If I was a teacher all year and the blessed days of summer had arrived (praise be to He), I can guarantee you that I would throw my entire body in the ice cooler at Food Lion if it meant avoiding Cayden and his celebrity soccer mom, Trish.

Apparently, not all teachers agree with me.

When I asked if off-the-clock educators avoid students at all costs, the majority of these weirdos said they actually ENJOY seeing students outside of the classroom — which might explain why these are the chosen few who have dedicated their lives to teaching pint-sized human turds who forget to wear deodorant and brush their teeth.

It takes a special person, I guess.

One teacher said he equates it to parenthood: You swear you need a break, but a few days later you miss them.

Teach never said she misses the parents, though. If Ms. Jones sees your face and promptly hurls herself into a bush, it’s safe to assume you’re the reason she’s hiding liquor in her monogrammed beach tumbler (gifted by the room parents, of course).

Do teachers start prepping for the next school year immediately?

I got a lot of different answers to this one, so I’ll leave you with a myriad of quotes from anonymous teachers wanting nothing to do with this article because THEY ARE PROFESSIONALS (and parents are crazy).

“No. I spend the first few weeks denying that August will ever come.”

“I teach at a year-round school, so I basically have three weeks of summer. Because of the year-round schedule, I’m already preparing for next year while finishing out this year.”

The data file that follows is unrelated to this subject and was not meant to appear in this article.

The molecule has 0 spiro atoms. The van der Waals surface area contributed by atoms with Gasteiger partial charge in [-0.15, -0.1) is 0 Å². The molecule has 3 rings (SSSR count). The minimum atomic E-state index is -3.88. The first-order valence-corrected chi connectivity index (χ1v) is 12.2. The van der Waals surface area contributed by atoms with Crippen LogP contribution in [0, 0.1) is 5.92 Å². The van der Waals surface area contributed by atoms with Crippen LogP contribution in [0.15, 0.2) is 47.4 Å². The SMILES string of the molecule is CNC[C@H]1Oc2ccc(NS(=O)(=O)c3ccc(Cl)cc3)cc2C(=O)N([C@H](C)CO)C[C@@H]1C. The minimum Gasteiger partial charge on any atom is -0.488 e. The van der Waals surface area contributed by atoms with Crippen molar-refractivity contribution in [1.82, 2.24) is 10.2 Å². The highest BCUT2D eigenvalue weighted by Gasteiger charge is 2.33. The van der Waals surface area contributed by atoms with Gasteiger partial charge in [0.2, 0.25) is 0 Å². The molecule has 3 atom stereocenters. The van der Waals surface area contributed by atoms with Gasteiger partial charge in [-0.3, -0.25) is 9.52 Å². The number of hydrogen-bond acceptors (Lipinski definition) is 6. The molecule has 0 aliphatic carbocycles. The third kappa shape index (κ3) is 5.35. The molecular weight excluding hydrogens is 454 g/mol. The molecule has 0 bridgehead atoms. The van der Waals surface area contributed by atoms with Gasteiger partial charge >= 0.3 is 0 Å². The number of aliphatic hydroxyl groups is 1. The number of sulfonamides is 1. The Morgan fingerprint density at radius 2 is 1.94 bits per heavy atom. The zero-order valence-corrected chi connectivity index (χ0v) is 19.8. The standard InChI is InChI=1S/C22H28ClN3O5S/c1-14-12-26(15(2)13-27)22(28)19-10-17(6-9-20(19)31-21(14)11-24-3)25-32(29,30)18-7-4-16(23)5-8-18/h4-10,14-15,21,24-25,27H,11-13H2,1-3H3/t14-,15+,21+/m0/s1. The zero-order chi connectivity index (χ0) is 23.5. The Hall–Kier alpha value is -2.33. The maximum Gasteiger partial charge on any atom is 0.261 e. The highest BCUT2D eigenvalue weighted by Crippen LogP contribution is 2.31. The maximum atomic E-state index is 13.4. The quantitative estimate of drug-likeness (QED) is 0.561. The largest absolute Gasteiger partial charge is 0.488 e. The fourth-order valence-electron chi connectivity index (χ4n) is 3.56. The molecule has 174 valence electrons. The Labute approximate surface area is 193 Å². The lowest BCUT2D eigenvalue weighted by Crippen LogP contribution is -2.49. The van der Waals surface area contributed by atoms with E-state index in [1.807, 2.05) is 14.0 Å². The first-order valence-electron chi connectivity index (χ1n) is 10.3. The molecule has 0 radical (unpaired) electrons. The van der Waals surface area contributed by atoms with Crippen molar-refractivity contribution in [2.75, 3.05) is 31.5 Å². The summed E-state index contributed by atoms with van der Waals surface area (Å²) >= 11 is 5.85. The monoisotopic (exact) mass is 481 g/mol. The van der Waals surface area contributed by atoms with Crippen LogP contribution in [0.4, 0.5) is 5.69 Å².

“I do not check my work email over the summer. Nor do I work. That’s a mistake you only make in the beginning of your career. You need the summer mental break so you’re ready for next year.”

“I teach a traditional schedule. I actually do a lot of professional reading and planning over the summer so I can head into the school year somewhat prepared.”

“I do NOT do schoolwork. I’ve learned to put it aside until August.”

“Teacher couple here! Prepping doesn’t take place until August, and we just try to soak up the time together.”

“Since I’m year-round, planning doesn’t end, and I’m stuck doing it even on our breaks, because there isn’t enough time in the day once we go back.”

Do year-round teachers ever get a break?

When I first moved to NC, it was hard for me to get my head around the concept of year-round school. I really think they should rename it — the word “year-round” gives the impression that both teachers and kids are locked in an eternity of teaching/learning with no breaks ever until the day they die.

That’s not really how it works — year-round school essentially takes the traditionally long summer break and separates it into three-week chunks throughout the year.

One year-round teacher admitted to drinking wine and tequila and hiding in the bathroom for solitude, so yes, it’s long enough to spend an entire week drinking and forgetting your students’ names.

No, it’s not long enough to EAT, PRAY, LOVE your way through Tuscany while pretending to be Canadian.

Ultimately, year-round teachers have to make the most of every three-week break, even if it’s happening in January and they have nothing to do but drink by the fire and research higher-paying jobs.

At the end of the school year, year-round teachers are already prepping for the next year, which in some cases starts the next week.

So if you see them asking a Ouija board for guidance, no you really didn’t.